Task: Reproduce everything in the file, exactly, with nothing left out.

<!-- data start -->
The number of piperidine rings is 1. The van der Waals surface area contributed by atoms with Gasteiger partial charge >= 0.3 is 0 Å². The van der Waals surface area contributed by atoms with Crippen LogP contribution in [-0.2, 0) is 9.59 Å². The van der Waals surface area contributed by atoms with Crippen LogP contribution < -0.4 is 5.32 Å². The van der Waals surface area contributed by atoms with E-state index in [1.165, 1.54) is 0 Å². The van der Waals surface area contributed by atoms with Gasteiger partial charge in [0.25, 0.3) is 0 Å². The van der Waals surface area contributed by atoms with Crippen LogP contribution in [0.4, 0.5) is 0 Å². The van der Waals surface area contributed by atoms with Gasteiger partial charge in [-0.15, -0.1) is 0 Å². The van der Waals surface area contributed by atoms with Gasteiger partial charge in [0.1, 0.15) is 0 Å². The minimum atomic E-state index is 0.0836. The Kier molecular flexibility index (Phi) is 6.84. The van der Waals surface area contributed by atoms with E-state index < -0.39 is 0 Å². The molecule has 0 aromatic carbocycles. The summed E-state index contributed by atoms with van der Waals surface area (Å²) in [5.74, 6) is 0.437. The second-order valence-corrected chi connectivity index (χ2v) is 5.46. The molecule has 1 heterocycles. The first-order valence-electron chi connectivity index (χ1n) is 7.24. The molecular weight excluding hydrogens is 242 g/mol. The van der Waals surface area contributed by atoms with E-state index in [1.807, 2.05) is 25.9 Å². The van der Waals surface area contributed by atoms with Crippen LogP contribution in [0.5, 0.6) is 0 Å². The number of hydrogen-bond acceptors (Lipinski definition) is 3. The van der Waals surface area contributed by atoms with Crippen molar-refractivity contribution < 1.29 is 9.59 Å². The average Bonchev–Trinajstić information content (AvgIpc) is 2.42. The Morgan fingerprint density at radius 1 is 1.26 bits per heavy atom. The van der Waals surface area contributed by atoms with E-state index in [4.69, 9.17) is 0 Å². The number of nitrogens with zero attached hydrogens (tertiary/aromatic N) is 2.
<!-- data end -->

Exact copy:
The number of piperidine rings is 1. The van der Waals surface area contributed by atoms with Gasteiger partial charge >= 0.3 is 0 Å². The van der Waals surface area contributed by atoms with Crippen LogP contribution in [-0.2, 0) is 9.59 Å². The van der Waals surface area contributed by atoms with Crippen LogP contribution < -0.4 is 5.32 Å². The van der Waals surface area contributed by atoms with E-state index in [1.165, 1.54) is 0 Å². The van der Waals surface area contributed by atoms with Gasteiger partial charge in [0.25, 0.3) is 0 Å². The van der Waals surface area contributed by atoms with Crippen LogP contribution in [0.4, 0.5) is 0 Å². The van der Waals surface area contributed by atoms with Gasteiger partial charge in [-0.15, -0.1) is 0 Å². The van der Waals surface area contributed by atoms with Gasteiger partial charge in [0.1, 0.15) is 0 Å². The minimum atomic E-state index is 0.0836. The Kier molecular flexibility index (Phi) is 6.84. The van der Waals surface area contributed by atoms with E-state index < -0.39 is 0 Å². The molecule has 0 aromatic carbocycles. The summed E-state index contributed by atoms with van der Waals surface area (Å²) in [5.74, 6) is 0.437. The second-order valence-corrected chi connectivity index (χ2v) is 5.46. The molecule has 1 heterocycles. The first-order valence-electron chi connectivity index (χ1n) is 7.24. The molecular weight excluding hydrogens is 242 g/mol. The van der Waals surface area contributed by atoms with E-state index in [1.807, 2.05) is 25.9 Å². The van der Waals surface area contributed by atoms with Crippen LogP contribution in [0.5, 0.6) is 0 Å². The number of hydrogen-bond acceptors (Lipinski definition) is 3. The van der Waals surface area contributed by atoms with Crippen molar-refractivity contribution < 1.29 is 9.59 Å². The average Bonchev–Trinajstić information content (AvgIpc) is 2.42. The Morgan fingerprint density at radius 1 is 1.26 bits per heavy atom. The van der Waals surface area contributed by atoms with E-state index in [4.69, 9.17) is 0 Å². The number of nitrogens with zero attached hydrogens (tertiary/aromatic N) is 2.